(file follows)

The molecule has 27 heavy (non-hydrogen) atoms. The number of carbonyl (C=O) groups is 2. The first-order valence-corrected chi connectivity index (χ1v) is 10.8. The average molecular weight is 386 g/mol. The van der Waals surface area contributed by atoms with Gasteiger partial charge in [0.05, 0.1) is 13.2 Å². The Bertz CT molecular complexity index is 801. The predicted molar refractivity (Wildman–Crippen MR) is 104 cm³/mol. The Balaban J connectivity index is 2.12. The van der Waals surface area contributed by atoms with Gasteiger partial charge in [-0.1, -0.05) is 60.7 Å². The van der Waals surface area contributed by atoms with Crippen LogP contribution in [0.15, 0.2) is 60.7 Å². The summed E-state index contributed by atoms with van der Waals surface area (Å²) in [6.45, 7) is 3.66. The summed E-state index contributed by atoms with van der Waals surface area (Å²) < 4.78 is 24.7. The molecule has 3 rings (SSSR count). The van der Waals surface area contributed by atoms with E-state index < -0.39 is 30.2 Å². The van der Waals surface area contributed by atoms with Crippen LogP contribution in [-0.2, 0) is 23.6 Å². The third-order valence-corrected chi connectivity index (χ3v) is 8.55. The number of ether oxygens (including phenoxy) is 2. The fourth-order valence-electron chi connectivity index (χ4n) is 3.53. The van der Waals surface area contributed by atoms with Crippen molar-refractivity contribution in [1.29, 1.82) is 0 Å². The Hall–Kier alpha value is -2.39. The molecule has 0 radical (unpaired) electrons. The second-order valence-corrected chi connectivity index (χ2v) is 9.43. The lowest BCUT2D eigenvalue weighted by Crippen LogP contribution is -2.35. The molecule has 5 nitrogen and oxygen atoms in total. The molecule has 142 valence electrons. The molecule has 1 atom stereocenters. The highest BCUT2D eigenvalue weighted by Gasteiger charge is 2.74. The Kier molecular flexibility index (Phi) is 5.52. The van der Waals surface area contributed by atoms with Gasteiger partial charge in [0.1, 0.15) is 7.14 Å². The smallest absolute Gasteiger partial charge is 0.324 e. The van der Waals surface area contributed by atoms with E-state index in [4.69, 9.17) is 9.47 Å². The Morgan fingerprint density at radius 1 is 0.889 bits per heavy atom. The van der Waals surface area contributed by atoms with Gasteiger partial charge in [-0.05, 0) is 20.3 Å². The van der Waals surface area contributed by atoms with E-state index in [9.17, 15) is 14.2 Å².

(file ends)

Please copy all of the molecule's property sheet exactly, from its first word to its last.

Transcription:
The molecule has 27 heavy (non-hydrogen) atoms. The number of carbonyl (C=O) groups is 2. The first-order valence-corrected chi connectivity index (χ1v) is 10.8. The average molecular weight is 386 g/mol. The van der Waals surface area contributed by atoms with Gasteiger partial charge in [0.05, 0.1) is 13.2 Å². The Bertz CT molecular complexity index is 801. The predicted molar refractivity (Wildman–Crippen MR) is 104 cm³/mol. The Balaban J connectivity index is 2.12. The van der Waals surface area contributed by atoms with Gasteiger partial charge in [-0.1, -0.05) is 60.7 Å². The van der Waals surface area contributed by atoms with Crippen LogP contribution in [0.15, 0.2) is 60.7 Å². The summed E-state index contributed by atoms with van der Waals surface area (Å²) in [6.45, 7) is 3.66. The summed E-state index contributed by atoms with van der Waals surface area (Å²) < 4.78 is 24.7. The molecule has 3 rings (SSSR count). The van der Waals surface area contributed by atoms with E-state index < -0.39 is 30.2 Å². The van der Waals surface area contributed by atoms with Crippen LogP contribution in [-0.2, 0) is 23.6 Å². The third-order valence-corrected chi connectivity index (χ3v) is 8.55. The number of ether oxygens (including phenoxy) is 2. The fourth-order valence-electron chi connectivity index (χ4n) is 3.53. The van der Waals surface area contributed by atoms with Crippen molar-refractivity contribution in [1.29, 1.82) is 0 Å². The Hall–Kier alpha value is -2.39. The molecule has 0 radical (unpaired) electrons. The second-order valence-corrected chi connectivity index (χ2v) is 9.43. The lowest BCUT2D eigenvalue weighted by Crippen LogP contribution is -2.35. The molecule has 5 nitrogen and oxygen atoms in total. The molecule has 142 valence electrons. The molecule has 1 atom stereocenters. The highest BCUT2D eigenvalue weighted by Gasteiger charge is 2.74. The Kier molecular flexibility index (Phi) is 5.52. The van der Waals surface area contributed by atoms with Gasteiger partial charge in [0.1, 0.15) is 7.14 Å². The smallest absolute Gasteiger partial charge is 0.324 e. The van der Waals surface area contributed by atoms with E-state index in [4.69, 9.17) is 9.47 Å². The Morgan fingerprint density at radius 1 is 0.889 bits per heavy atom. The van der Waals surface area contributed by atoms with Gasteiger partial charge in [-0.05, 0) is 20.3 Å². The van der Waals surface area contributed by atoms with E-state index in [9.17, 15) is 14.2 Å².